Lang threw himself into a new project with Thea von Harbou. Der müde Tod is the first story they wrote from scratch together. A small pre-modern town has a strange visitor (Death, of course) who builds an immense doorless wall around his purchased plot of land. A newlywed couple stop at the inn for their nuptial drink, and Death joins their table. Death disappears, taking the bridegroom with him. The bride searches for her husband, encountering a vision of a procession of ghosts – one of them is the husband. She is found collapsed on the ground by the local apothecary, who takes her into his shop and prepares a remedy for the fever she’s developed. Here, she reads from the passage from Song of Solomon 8:6 that states love is stronger than death, and decides to try it. She takes a poison so as to confront death and ask for her husband back. Weary Death tells her he doesn’t really want to do what he’s doing, and gives her three chances to prove her love is stronger than death by saving a life about to be extinguished.
And so the gripping frame story turns to three formulaic costume adventure stories that continuously retell the same story which the same actors. Time always runs out and the heroine fails to save the life of man doomed to die. In each story, she wields a little more power over her fate, but it is never enough. Love, at least her love, is never stronger than fate. In the end, she gives in to fate and finds her existential worth within fate’s cold system.
But this is no traditional concept of fate. It can’t be equated with Death, though the link is strong and clear, because for all his power, Death himself is not in control. He is also trapped by the workings of fate, in what Tom Gunning calls the Destiny Machine. A reification of fate in the Modern Age. Technology has not given any of us more power over our lives and by extension, over nature. It has grown, inorganically, into a network of interlocking mechanisms. To Gunning, the most we can hope for in Lang’s world is a visionary experience of the Destiny Machine, where we see how everything works, before we finally succumb to it.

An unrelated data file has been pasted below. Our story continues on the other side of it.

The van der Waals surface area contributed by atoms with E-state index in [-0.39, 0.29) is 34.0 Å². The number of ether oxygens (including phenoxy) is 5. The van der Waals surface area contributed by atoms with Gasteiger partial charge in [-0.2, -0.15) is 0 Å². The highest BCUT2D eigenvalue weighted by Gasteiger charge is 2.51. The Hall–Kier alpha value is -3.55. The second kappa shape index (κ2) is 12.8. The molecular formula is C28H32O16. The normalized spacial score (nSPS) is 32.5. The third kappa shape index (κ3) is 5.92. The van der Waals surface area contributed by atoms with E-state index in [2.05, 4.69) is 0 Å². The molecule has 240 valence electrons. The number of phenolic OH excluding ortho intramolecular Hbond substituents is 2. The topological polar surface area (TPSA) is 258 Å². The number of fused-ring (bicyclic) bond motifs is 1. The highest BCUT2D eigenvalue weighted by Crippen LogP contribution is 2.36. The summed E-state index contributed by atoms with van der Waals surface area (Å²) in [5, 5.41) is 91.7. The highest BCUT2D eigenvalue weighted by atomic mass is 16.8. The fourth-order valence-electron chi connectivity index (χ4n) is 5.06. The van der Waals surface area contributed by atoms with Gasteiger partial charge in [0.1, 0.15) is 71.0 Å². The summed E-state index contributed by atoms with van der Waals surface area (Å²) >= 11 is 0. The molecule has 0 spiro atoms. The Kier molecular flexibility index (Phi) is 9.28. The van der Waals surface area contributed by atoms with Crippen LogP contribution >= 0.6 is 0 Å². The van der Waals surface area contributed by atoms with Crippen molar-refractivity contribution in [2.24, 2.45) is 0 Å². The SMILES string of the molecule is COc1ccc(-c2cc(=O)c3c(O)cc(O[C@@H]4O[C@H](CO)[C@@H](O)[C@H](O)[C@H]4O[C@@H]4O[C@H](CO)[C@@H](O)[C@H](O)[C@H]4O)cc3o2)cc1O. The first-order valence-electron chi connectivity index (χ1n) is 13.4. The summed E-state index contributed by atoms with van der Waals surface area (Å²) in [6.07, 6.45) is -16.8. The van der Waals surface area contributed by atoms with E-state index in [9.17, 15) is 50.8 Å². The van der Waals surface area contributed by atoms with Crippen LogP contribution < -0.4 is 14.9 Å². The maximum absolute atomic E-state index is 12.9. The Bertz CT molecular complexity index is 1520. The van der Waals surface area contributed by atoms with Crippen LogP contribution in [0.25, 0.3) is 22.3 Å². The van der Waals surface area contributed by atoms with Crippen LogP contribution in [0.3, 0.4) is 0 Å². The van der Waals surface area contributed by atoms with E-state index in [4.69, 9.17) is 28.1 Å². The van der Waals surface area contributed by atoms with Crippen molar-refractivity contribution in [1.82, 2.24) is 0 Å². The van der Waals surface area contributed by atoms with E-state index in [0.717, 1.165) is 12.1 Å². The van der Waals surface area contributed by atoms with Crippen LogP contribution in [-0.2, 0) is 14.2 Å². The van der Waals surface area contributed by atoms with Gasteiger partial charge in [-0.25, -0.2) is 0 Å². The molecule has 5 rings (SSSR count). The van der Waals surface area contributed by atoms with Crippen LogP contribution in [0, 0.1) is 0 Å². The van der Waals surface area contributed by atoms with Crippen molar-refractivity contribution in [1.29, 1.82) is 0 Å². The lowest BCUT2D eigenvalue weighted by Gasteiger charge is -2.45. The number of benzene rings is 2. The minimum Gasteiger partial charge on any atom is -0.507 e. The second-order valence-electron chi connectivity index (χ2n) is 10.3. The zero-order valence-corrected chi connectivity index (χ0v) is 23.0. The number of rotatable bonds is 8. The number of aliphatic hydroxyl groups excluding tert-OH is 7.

Thea von Harbou joined Fritz on set, balancing his hard authority with sweet feminine friendliness. She had by this time left her husband, become Fritz’s lover, and moved into an apartment in his building. Lang’s wife “Lisa” was humiliated and pleaded with him to no avail. One day in late 1920, she walked in on a “script conference” between the two lovers. That evening, during a heavy snowstorm, was shot with his Browning, between her breasts, and found by police in the bathtub. Lang and Von Harbou were the only witnesses, and they waited a long time to call the police. She had phoned a friend and made plans earlier that evening. Fritz Lang was known as a megalomaniacal director within the German film industry, and there were many people who didn’t believe him. Erich Pommer definitely provided assistance in getting Lang off the hook, as he had with getting him out of the army in 1918. Fate isn’t an abstract concept for Berlin’s artistic power couple. Fate, in the form of a “destiny machine” has arranged a cruel plan for all of us. A story not written in a scripture, but set by a machine.
- Eyck, Erich. Eine Geschichte der Weimarer Republik. E. Rentsch Verlag, 1956
- Gunning, Tom. The Films of Fritz Lang: Allegories of Vision and Modernity. British Film Institute, 2000.
- Jensen, Paul M. The Cinema of Fritz Lang. A.S. Barnes, 1969.
- Kracauer, Siegfried. From Caligari to Hitler: A Psychological History of German Film. Princeton University Press, 1947.
- McGilligan, Patrick. Fritz Lang: the Nature of the Beast. St. Martin’s Press, 1997.